Some news heard ’round the Web today regarding yesterday’s big Ubuntu Linux on Dell computers announcement:
“We applaud Dell for offering its customers true choice in desktop operating systems. By directly listening to its customers, Dell heard that desktop Linux is more than ready for the masses. While there is still work to be done, I think even the most cynical would agree that this is yet another sign that the days of the desktop monopoly are over.” — Amanda McPherson, director, The Linux Foundation.
Red Hat’s Scott Crenshaw:
The second question is: why Ubuntu and not Red Hat?
Frankly, I think this question misses a major point. There’s a big market out there for open source and with it comes a diversity of vendors. Our focus at Red Hat is encouraging the growth of free and open source software. We think it creates better software, better communities and better value. We think we do it well, for the customers we seek to serve. Energy should be directed to helping people take advantage of these benefits, but because the question is being asked, I’ll share some perspective.
From time to time we receive proposals from hardware vendors to preload software onto desktop or laptop computers. When the arrangement makes appropriate financial and strategic sense, we pursue it. When it doesn’t make sense, we don’t pursue it. Buying market share is an easy way to get headlines, but doesn’t build a sustainable business model which allows continued support or investment, remember our goal is to completely change the paradigm.
That doesn’t mean we only pursue opportunities if there’s money involved. Fedora is the most popular Linux distribution in the world — each release is installed by millions, perhaps tens of millions, of people at no charge. Additionally, Red Hat has offered its resources to design and develop the user interface for the global One Laptop Per Child (OLPC) project to help create a borderless online world.
Justin Steinman, Novell’s director of marketing for Linux and open source, told eWEEK today that the move is just one more proof point in the continued growth of Linux.
“As proponents of open source and Linux, we’re happy to see Linux being preloaded onto consumer desktops.”
But Steinman then downplayed its significance. “I wouldn’t necessarily refer to the Dell-Ubuntu deal as ‘major.’ Dell is only going to load Ubuntu on three machines targeted at the technical consumer market, and the only support option available will be through online technical self-help forums, which will be monitored by the community,” he said.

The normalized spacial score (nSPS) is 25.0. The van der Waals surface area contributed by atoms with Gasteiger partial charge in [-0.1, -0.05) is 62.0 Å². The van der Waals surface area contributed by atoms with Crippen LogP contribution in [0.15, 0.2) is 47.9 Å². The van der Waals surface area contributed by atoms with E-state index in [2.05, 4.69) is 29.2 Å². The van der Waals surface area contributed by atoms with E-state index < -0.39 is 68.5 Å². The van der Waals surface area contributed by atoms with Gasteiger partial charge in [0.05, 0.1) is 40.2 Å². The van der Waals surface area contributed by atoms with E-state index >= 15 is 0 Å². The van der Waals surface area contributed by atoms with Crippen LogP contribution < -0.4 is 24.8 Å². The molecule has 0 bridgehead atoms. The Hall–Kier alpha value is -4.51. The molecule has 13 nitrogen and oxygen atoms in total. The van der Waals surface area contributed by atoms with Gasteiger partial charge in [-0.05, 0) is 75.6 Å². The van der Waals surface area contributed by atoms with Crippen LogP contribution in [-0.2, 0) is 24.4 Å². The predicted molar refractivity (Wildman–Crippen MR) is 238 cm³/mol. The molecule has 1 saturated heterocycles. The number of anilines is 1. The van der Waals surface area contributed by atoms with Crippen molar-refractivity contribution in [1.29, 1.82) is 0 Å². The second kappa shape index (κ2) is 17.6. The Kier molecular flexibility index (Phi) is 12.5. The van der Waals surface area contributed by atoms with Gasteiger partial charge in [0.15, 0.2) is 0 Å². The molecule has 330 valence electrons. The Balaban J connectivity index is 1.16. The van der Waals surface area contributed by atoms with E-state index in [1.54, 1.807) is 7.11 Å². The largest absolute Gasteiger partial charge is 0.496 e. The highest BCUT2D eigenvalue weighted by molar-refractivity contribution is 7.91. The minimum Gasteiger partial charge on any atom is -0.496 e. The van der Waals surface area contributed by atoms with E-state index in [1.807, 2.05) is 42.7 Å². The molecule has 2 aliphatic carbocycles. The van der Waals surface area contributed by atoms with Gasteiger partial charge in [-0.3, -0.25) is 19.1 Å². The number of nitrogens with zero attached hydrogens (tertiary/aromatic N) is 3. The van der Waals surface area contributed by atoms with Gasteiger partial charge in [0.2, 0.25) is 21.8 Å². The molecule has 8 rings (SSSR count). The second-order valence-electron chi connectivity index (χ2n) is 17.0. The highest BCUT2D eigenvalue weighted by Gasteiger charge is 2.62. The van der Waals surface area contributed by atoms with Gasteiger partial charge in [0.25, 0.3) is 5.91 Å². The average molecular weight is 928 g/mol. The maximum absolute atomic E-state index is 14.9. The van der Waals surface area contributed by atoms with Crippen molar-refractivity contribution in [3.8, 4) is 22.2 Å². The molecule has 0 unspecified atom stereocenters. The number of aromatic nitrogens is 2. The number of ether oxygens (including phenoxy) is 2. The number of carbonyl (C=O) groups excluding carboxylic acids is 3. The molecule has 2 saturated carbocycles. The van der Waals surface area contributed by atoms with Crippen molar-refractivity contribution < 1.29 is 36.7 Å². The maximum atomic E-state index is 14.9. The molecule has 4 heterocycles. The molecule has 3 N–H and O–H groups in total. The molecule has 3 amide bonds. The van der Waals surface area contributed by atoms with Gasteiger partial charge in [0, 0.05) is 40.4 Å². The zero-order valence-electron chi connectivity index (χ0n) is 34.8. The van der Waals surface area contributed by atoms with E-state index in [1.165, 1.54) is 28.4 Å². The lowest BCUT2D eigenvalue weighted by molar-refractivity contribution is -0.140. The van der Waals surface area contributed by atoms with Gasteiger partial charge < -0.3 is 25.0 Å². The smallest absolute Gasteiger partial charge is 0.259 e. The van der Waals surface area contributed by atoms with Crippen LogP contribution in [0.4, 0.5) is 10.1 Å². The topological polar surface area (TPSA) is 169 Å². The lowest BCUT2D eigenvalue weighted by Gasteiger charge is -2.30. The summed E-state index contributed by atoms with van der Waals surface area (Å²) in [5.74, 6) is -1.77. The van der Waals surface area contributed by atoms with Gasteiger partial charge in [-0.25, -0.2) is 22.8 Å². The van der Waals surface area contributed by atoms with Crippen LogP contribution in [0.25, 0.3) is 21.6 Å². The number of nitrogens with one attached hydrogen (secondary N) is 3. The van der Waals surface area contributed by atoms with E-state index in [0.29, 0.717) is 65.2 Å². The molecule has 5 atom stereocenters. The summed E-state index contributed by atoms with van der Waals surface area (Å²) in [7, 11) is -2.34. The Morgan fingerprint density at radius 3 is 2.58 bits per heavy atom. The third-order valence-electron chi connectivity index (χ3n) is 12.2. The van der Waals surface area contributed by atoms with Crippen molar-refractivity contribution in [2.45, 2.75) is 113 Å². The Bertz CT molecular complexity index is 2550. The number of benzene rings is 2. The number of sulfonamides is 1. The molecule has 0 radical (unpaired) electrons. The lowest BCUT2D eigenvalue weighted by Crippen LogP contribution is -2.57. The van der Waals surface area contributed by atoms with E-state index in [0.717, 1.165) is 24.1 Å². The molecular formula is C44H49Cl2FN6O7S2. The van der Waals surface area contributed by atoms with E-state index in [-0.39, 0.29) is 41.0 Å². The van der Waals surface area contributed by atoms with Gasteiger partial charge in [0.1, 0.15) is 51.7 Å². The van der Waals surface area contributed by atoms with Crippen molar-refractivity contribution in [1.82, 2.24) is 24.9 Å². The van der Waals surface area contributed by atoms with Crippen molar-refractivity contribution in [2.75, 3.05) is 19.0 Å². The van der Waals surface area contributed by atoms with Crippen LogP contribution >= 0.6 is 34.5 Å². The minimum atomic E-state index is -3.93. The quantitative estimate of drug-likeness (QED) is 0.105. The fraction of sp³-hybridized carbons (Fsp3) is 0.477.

So, Ubuntu Linux on Dell is the second coming for everyone but the major Linux distributors. Sounds about right to me ;-).
The OpenBSD mailing list had some great news for that community yesterday: OpenBSD 4.1 is now available for download. The “what’s new page is far too long to list here, so you can get what I miss in my “executive summary” after the jump.
What’s new (in brief):
Improved hardware support, including:
- New USB client controller support:
- Support for the USB client functionality in the pxaudc(4) driver on the Zaurus.
- New usbf(4) midlayer for USB Client controllers.
- New cdcef(4) driver for providing a CDCE function on USB client controllers.
- New cas(4) driver for Sun Cassini 10/100/Gigabit Ethernet devices.
- New uow(4) driver for Maxim/Dallas DS2490 USB 1-Wire devices.
- New owsbm(4) driver for 1-Wire smart battery monitor devices.
- New zyd(4) driver for ZyDAS ZD1211/ZD1211B USB IEEE 802.11b/g wireless network devices.
- New moscom(4) driver for MosChip Semiconductor MCS7703 based USB serial adapters.
- New glxsb(4) driver for hardware random numbers and AES acceleration on the AMD Geode LX processor.
- New vic(4) driver for VMware VMXnet Virtual Interface Controllers.
More after the fold… Continued »
This tutorial provides step-by-step instructions about how to install the free VMware Server on an Ubuntu 7.04 (Feisty Fawn) system. With VMware Server you can create and run guest operating systems ( “virtual machines” ) such as Linux, Windows, FreeBSD, etc. under a host operating system. This has the benefit that you can run multiple operating systems on the same hardware which saves a lot of money, and you can move virtual machines from one VMware Server to the next one (or to a system that has the VMware Player which is also free).
It’s a pretty nice little piece of work. Check it out and report back on how it went.